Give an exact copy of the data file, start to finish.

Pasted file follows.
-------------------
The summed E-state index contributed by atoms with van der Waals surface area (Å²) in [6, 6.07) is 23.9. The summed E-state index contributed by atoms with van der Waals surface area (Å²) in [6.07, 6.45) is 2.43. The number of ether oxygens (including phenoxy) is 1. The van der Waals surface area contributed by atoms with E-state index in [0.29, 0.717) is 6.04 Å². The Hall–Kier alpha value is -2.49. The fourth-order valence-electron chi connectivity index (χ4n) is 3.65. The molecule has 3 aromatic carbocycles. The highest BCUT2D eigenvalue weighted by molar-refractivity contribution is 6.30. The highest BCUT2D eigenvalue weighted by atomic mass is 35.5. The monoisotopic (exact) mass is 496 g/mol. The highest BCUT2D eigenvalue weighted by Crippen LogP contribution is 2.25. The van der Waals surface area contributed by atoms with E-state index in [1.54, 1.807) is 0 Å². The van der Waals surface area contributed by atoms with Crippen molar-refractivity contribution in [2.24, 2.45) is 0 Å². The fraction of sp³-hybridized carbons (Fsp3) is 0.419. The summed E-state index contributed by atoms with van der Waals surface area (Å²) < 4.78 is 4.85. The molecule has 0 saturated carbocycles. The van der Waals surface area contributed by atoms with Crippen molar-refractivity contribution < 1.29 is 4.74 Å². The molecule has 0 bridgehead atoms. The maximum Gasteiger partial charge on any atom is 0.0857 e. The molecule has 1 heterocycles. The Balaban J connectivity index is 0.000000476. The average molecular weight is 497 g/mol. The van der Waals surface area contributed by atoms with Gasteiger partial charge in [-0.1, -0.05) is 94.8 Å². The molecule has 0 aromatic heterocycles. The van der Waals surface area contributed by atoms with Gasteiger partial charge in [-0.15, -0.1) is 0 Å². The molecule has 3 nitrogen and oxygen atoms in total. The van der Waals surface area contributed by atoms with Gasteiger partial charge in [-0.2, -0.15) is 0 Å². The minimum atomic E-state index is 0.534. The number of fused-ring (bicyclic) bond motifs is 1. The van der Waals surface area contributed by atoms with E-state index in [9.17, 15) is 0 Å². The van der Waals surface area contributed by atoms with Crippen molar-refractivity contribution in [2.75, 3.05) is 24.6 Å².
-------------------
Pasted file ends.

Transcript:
The summed E-state index contributed by atoms with van der Waals surface area (Å²) in [6, 6.07) is 23.9. The summed E-state index contributed by atoms with van der Waals surface area (Å²) in [6.07, 6.45) is 2.43. The number of ether oxygens (including phenoxy) is 1. The van der Waals surface area contributed by atoms with E-state index in [0.29, 0.717) is 6.04 Å². The Hall–Kier alpha value is -2.49. The fourth-order valence-electron chi connectivity index (χ4n) is 3.65. The molecule has 3 aromatic carbocycles. The highest BCUT2D eigenvalue weighted by molar-refractivity contribution is 6.30. The highest BCUT2D eigenvalue weighted by atomic mass is 35.5. The monoisotopic (exact) mass is 496 g/mol. The highest BCUT2D eigenvalue weighted by Crippen LogP contribution is 2.25. The van der Waals surface area contributed by atoms with E-state index in [1.54, 1.807) is 0 Å². The van der Waals surface area contributed by atoms with Crippen molar-refractivity contribution in [2.24, 2.45) is 0 Å². The fraction of sp³-hybridized carbons (Fsp3) is 0.419. The summed E-state index contributed by atoms with van der Waals surface area (Å²) < 4.78 is 4.85. The molecule has 0 saturated carbocycles. The van der Waals surface area contributed by atoms with Crippen molar-refractivity contribution < 1.29 is 4.74 Å². The molecule has 0 bridgehead atoms. The maximum Gasteiger partial charge on any atom is 0.0857 e. The molecule has 1 heterocycles. The Balaban J connectivity index is 0.000000476. The average molecular weight is 497 g/mol. The van der Waals surface area contributed by atoms with Gasteiger partial charge in [-0.1, -0.05) is 94.8 Å². The molecule has 0 aromatic heterocycles. The van der Waals surface area contributed by atoms with Gasteiger partial charge in [-0.15, -0.1) is 0 Å². The molecule has 3 nitrogen and oxygen atoms in total. The van der Waals surface area contributed by atoms with Gasteiger partial charge in [-0.2, -0.15) is 0 Å². The minimum atomic E-state index is 0.534. The number of fused-ring (bicyclic) bond motifs is 1. The van der Waals surface area contributed by atoms with E-state index in [9.17, 15) is 0 Å². The van der Waals surface area contributed by atoms with Crippen molar-refractivity contribution in [2.75, 3.05) is 24.6 Å².